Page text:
Over the last year or so, I’ve been reading quite a bit. I’ve basically had three tracks of reading. The first track has been all management / leadership related. Since I’m in a management job, I figured I should learn the most I could about it. The second track has been technical, mostly centered around version control / software asset management, secure programming, and Python. The third track has been all music related, as I’m trying (once again) to learn the guitar.
Some of the reading that I have been doing from a business / leadership perspective has been very useful and I thought I’d throw these out here in case someone is looking for a good list of leadership material. The best of all of these so far is #1 on the below list. This is such a good book that I have distributed it to my direct reports and had them filter it down the organization. I highly recommend this book for anyone working in a team situation (and who isn’t these days?).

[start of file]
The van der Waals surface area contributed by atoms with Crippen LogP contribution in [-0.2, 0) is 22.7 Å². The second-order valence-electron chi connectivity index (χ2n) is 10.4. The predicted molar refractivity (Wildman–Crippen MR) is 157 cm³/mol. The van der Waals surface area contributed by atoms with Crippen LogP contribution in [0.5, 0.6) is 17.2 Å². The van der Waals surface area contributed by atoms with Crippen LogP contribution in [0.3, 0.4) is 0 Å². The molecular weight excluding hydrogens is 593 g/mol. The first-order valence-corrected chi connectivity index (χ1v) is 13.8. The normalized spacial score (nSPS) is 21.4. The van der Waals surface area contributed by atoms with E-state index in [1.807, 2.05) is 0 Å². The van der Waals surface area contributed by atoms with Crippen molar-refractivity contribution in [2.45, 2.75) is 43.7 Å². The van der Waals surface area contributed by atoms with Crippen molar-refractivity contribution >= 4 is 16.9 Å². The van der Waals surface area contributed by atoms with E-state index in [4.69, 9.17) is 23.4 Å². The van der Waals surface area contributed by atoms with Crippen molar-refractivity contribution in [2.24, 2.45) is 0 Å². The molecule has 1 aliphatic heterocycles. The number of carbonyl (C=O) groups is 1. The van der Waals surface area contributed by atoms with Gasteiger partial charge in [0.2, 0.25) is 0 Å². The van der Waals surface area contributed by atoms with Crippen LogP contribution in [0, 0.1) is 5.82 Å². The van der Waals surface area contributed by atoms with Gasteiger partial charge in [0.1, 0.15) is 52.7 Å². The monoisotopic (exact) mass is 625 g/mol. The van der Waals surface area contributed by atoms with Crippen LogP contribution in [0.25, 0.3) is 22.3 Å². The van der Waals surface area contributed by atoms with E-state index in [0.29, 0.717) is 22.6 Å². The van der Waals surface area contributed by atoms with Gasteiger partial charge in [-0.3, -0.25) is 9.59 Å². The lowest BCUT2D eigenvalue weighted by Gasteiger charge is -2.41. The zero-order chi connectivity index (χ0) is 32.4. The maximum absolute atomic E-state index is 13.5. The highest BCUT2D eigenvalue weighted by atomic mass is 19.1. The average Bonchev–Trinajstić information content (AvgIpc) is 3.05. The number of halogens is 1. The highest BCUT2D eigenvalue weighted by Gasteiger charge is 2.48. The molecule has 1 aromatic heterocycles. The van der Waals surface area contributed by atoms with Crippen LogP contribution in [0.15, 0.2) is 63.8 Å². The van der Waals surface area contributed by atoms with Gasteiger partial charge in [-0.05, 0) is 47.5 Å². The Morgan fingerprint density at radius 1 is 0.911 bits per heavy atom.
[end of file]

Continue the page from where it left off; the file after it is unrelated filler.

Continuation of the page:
Hopefully this list will help those people who have been floundering around amazon.com looking for some useful books in the thousands now available on the subject.
- The Five Dysfunctions of a Team: A Leadership Fable by Patrick Lencioni
- Death by Meeting : A Leadership Fable…About Solving the Most Painful Problem in Business by Patrick Lencioni
- The Five Temptations of a CEO: A Leadership Fable by Patrick Lencioni
- Built to Last : Successful Habits of Visionary Companies (Harper Business Essentials) by Jim Collins and Jerry I. Porras
- Good to Great: Why Some Companies Make the Leap… and Others Don’t by Jim Collins
- Who Moved My Cheese? An Amazing Way to Deal with Change in Your Work and in Your Life by Spencer Johnson and Ken Blanchard
- Fourth Generation Management: The New Business Consciousness by Brian L. Joiner
- Demystifying Six Sigma: A Company-Wide Approach to Continuous Improvement by Alan Larson
- The One Minute Manager by Spencer Johnson and Ken Blanchard
- Gung Ho! Turn On the People in Any Organization by Ken Blanchard
- Slack : Getting Past Burnout, Busywork, and the Myth of Total Efficiency by Tom DeMarco